Once the sole purview of movie stars, sports heroes and celebrities, product endorsements and sponsorships are quickly becoming an endeavor for many entrepreneurially spirited individuals from across the spectrum of society. While different than traditional product endorsements, today’s virtual based market influencers are breaking new ground in the numbers of attracters. “Now is the first time ever that your next-door neighbor could have a million followers on Instagram,” says Justin Kline, founder of Markerly, an influencer research company. “It’s opened up this whole new world of people who have access to this huge following … which is really great for brands because it allows them to harness all this clout.”
Influencer marketing is much different from celebrity endorsements, which focuses on attaching a brand to a famous actor or sports figure. An influencer develops a relationship between a brand and consumers by earning their trust and developing a loyal following through various media outlets such as Instagram and YouTube. Influencers create their own content and brand message, focusing on promoting authenticity to a targeted audience.
Retailers are recognizing that when it comes to connecting with today’s generation of consumers, a product recommendation from someone they relate to can have far more impact on a purchasing decision than that of an actor or pop star. With billions of dollars at stake, forming a partnership with a successful influencer, regardless of age, can be a big opportunity for retailers large and small.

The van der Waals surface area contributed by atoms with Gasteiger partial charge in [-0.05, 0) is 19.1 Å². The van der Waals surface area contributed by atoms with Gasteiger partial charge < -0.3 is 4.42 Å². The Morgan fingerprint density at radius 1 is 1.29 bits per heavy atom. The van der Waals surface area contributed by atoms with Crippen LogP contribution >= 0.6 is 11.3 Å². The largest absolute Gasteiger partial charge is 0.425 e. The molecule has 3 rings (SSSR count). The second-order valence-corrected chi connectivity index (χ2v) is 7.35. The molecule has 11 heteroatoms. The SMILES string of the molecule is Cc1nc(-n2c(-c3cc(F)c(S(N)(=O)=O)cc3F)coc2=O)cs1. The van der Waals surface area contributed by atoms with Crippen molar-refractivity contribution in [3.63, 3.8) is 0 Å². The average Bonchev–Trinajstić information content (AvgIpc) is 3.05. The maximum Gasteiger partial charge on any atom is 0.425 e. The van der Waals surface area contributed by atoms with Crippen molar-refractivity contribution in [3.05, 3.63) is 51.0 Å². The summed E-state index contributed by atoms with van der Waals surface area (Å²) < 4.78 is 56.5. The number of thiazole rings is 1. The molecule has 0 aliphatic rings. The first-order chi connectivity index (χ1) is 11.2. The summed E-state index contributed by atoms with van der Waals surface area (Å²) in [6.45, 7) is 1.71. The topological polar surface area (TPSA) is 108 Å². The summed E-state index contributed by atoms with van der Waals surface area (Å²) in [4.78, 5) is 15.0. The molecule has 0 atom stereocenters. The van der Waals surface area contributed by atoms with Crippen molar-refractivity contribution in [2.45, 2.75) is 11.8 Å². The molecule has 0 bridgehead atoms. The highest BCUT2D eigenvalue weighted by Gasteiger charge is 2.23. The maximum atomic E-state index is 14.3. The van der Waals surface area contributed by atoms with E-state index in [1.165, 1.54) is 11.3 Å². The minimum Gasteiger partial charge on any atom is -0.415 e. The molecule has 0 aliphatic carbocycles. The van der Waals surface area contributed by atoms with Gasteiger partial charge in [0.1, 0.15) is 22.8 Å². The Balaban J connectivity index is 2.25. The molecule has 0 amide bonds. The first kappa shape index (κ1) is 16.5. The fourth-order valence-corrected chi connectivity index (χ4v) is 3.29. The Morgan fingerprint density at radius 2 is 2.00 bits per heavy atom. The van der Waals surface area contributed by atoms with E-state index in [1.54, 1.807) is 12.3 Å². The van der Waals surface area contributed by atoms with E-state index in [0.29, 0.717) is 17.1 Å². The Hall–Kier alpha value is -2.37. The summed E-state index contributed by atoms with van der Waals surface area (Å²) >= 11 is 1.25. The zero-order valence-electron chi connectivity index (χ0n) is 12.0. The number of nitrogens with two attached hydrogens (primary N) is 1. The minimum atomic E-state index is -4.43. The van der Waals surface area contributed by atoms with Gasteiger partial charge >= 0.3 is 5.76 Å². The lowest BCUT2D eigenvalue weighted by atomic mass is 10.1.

Earlier this month, Ryan’s World, a toy and T-shirt line created by a six year old first-grader whose YouTube channel reaches nearly 900 million viewers each month, is releasing a line of merchandise to be sold exclusively at more than 2,500 Walmart stores in the United States and on the Walmart.com website. The star of the YouTube channel “Ryan ToysReview,” known only by his first name to protect his youthful privacy, helped select the toys and apparel that will be sold at Walmart under the name Ryan’s World. Ryan’s six YouTube channels have captured the attention of children of all ages.
“Clearly what’s emerged in the last few years is they’re watching an influencer like Ryan on YouTube, and he’s their authority,” says Anne Marie Kehoe, Walmart’s vice president and divisional merchandise manager of toys. “That’s why we thought this was something to really move fast on.” The line of toys and apparel will be expanded in time for the Christmas holiday shopping season at Walmart.
Studies are revealing that influencer marketing can deliver significantly higher return on investment (ROI) than traditional forms of digital marketing. More than 48 percent of marketers who are using influencers intend to increase their budgets this year. Ninety four percent of them believe the tactic to be very effective. The phenomenon of influencer marketing is poised to become mainstream as it expands across a wider range of social platforms, and sellers are working to perfect a system that can be included in the overall marketing strategy.
“A brand is no longer what we tell the consumer it is — it is what consumers tell each other it is.” – Scott Cook